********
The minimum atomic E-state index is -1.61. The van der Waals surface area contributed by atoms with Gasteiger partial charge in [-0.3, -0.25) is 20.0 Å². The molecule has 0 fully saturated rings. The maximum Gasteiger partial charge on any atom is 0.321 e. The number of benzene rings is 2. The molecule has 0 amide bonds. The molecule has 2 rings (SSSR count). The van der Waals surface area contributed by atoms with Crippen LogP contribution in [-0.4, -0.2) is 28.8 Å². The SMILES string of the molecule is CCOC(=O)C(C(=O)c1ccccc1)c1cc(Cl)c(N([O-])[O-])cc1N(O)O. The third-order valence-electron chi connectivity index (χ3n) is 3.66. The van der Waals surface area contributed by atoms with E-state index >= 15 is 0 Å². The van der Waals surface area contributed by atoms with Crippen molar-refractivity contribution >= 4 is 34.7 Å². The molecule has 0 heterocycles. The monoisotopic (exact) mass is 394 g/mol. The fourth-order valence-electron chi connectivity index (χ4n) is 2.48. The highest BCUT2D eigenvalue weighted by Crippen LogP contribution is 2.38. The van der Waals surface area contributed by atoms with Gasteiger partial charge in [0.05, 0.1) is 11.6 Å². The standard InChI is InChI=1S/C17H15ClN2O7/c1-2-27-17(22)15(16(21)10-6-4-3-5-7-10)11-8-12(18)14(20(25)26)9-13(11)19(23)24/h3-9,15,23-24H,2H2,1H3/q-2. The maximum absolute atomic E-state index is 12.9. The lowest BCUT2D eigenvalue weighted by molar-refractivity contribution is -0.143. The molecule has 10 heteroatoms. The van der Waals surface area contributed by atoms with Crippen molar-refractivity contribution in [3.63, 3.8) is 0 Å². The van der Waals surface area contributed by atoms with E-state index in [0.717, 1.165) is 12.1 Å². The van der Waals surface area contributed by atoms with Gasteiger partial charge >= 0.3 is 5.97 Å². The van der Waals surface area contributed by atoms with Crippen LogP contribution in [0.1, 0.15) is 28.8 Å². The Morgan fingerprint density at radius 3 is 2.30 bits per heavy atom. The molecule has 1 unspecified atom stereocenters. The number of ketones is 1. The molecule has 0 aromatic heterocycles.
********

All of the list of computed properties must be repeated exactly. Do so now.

The minimum atomic E-state index is -1.61. The van der Waals surface area contributed by atoms with Gasteiger partial charge in [-0.3, -0.25) is 20.0 Å². The molecule has 0 fully saturated rings. The maximum Gasteiger partial charge on any atom is 0.321 e. The number of benzene rings is 2. The molecule has 0 amide bonds. The molecule has 2 rings (SSSR count). The van der Waals surface area contributed by atoms with Crippen LogP contribution in [-0.4, -0.2) is 28.8 Å². The SMILES string of the molecule is CCOC(=O)C(C(=O)c1ccccc1)c1cc(Cl)c(N([O-])[O-])cc1N(O)O. The third-order valence-electron chi connectivity index (χ3n) is 3.66. The van der Waals surface area contributed by atoms with E-state index >= 15 is 0 Å². The van der Waals surface area contributed by atoms with Crippen molar-refractivity contribution >= 4 is 34.7 Å². The molecule has 0 heterocycles. The monoisotopic (exact) mass is 394 g/mol. The fourth-order valence-electron chi connectivity index (χ4n) is 2.48. The highest BCUT2D eigenvalue weighted by Crippen LogP contribution is 2.38. The van der Waals surface area contributed by atoms with Gasteiger partial charge in [0.05, 0.1) is 11.6 Å². The standard InChI is InChI=1S/C17H15ClN2O7/c1-2-27-17(22)15(16(21)10-6-4-3-5-7-10)11-8-12(18)14(20(25)26)9-13(11)19(23)24/h3-9,15,23-24H,2H2,1H3/q-2. The maximum absolute atomic E-state index is 12.9. The lowest BCUT2D eigenvalue weighted by molar-refractivity contribution is -0.143. The molecule has 10 heteroatoms. The van der Waals surface area contributed by atoms with Crippen molar-refractivity contribution in [3.63, 3.8) is 0 Å². The van der Waals surface area contributed by atoms with E-state index in [0.717, 1.165) is 12.1 Å². The van der Waals surface area contributed by atoms with Gasteiger partial charge >= 0.3 is 5.97 Å². The van der Waals surface area contributed by atoms with Crippen LogP contribution in [0.1, 0.15) is 28.8 Å². The Morgan fingerprint density at radius 3 is 2.30 bits per heavy atom. The molecule has 1 unspecified atom stereocenters. The number of ketones is 1. The molecule has 0 aromatic heterocycles.